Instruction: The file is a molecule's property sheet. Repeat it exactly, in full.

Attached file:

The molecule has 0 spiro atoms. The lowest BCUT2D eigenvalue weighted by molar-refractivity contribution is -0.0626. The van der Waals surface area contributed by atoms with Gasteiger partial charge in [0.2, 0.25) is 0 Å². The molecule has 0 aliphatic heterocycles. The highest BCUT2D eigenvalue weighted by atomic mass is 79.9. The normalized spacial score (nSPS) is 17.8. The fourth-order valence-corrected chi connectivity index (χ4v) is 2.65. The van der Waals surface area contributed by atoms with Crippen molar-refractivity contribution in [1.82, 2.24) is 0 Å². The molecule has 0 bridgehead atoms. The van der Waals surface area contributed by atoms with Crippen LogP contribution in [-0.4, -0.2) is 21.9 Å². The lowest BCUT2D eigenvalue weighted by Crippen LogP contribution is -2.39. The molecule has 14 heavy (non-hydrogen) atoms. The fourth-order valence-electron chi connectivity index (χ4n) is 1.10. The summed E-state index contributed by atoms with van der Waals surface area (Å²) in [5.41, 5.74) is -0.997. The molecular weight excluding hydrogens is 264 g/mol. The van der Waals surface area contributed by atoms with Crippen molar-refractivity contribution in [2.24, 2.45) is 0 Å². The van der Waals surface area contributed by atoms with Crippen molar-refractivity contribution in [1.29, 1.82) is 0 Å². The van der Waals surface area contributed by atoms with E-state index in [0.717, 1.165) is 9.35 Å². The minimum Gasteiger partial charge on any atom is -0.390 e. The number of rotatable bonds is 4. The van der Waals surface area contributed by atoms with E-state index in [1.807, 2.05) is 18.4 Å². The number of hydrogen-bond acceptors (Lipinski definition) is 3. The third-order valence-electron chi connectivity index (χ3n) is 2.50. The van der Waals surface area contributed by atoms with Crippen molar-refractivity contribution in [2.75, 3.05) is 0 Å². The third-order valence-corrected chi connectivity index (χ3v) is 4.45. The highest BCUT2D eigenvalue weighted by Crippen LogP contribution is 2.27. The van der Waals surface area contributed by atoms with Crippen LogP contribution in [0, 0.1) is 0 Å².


The molecule has 0 spiro atoms. The lowest BCUT2D eigenvalue weighted by molar-refractivity contribution is -0.0626. The van der Waals surface area contributed by atoms with Gasteiger partial charge in [0.2, 0.25) is 0 Å². The molecule has 0 aliphatic heterocycles. The highest BCUT2D eigenvalue weighted by atomic mass is 79.9. The normalized spacial score (nSPS) is 17.8. The fourth-order valence-corrected chi connectivity index (χ4v) is 2.65. The van der Waals surface area contributed by atoms with Crippen molar-refractivity contribution in [1.82, 2.24) is 0 Å². The molecule has 0 bridgehead atoms. The van der Waals surface area contributed by atoms with Crippen LogP contribution in [-0.4, -0.2) is 21.9 Å². The lowest BCUT2D eigenvalue weighted by Crippen LogP contribution is -2.39. The molecule has 14 heavy (non-hydrogen) atoms. The fourth-order valence-electron chi connectivity index (χ4n) is 1.10. The summed E-state index contributed by atoms with van der Waals surface area (Å²) in [5.41, 5.74) is -0.997. The molecular weight excluding hydrogens is 264 g/mol. The van der Waals surface area contributed by atoms with Crippen molar-refractivity contribution in [2.24, 2.45) is 0 Å². The van der Waals surface area contributed by atoms with Crippen molar-refractivity contribution in [1.29, 1.82) is 0 Å². The van der Waals surface area contributed by atoms with E-state index in [0.717, 1.165) is 9.35 Å². The minimum Gasteiger partial charge on any atom is -0.390 e. The number of rotatable bonds is 4. The van der Waals surface area contributed by atoms with E-state index in [1.807, 2.05) is 18.4 Å². The number of hydrogen-bond acceptors (Lipinski definition) is 3. The third-order valence-electron chi connectivity index (χ3n) is 2.50. The van der Waals surface area contributed by atoms with Crippen molar-refractivity contribution in [2.75, 3.05) is 0 Å². The third-order valence-corrected chi connectivity index (χ3v) is 4.45. The highest BCUT2D eigenvalue weighted by Crippen LogP contribution is 2.27. The van der Waals surface area contributed by atoms with Crippen LogP contribution in [0, 0.1) is 0 Å².